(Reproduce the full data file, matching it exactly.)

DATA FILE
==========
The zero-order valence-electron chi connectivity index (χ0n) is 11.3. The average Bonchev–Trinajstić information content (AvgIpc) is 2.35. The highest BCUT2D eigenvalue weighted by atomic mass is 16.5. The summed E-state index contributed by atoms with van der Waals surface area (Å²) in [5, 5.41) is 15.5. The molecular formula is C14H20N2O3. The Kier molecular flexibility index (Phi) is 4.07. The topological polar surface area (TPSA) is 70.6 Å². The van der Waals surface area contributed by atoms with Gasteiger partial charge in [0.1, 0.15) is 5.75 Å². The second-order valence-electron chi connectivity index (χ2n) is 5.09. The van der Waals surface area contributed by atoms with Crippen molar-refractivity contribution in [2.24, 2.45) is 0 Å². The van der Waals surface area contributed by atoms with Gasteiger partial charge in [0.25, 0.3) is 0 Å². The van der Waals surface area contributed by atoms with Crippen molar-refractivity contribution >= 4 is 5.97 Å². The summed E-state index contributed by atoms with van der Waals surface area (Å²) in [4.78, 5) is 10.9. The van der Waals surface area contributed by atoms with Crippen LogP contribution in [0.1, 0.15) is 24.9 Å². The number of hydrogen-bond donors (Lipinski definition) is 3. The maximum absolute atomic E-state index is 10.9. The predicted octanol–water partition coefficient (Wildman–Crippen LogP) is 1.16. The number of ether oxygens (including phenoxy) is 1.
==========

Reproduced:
The zero-order valence-electron chi connectivity index (χ0n) is 11.3. The average Bonchev–Trinajstić information content (AvgIpc) is 2.35. The highest BCUT2D eigenvalue weighted by atomic mass is 16.5. The summed E-state index contributed by atoms with van der Waals surface area (Å²) in [5, 5.41) is 15.5. The molecular formula is C14H20N2O3. The Kier molecular flexibility index (Phi) is 4.07. The topological polar surface area (TPSA) is 70.6 Å². The van der Waals surface area contributed by atoms with Gasteiger partial charge in [0.1, 0.15) is 5.75 Å². The second-order valence-electron chi connectivity index (χ2n) is 5.09. The van der Waals surface area contributed by atoms with Crippen molar-refractivity contribution in [2.24, 2.45) is 0 Å². The van der Waals surface area contributed by atoms with Gasteiger partial charge in [0.25, 0.3) is 0 Å². The van der Waals surface area contributed by atoms with Crippen molar-refractivity contribution >= 4 is 5.97 Å². The summed E-state index contributed by atoms with van der Waals surface area (Å²) in [4.78, 5) is 10.9. The van der Waals surface area contributed by atoms with Crippen LogP contribution in [0.1, 0.15) is 24.9 Å². The number of hydrogen-bond donors (Lipinski definition) is 3. The maximum absolute atomic E-state index is 10.9. The predicted octanol–water partition coefficient (Wildman–Crippen LogP) is 1.16. The number of ether oxygens (including phenoxy) is 1.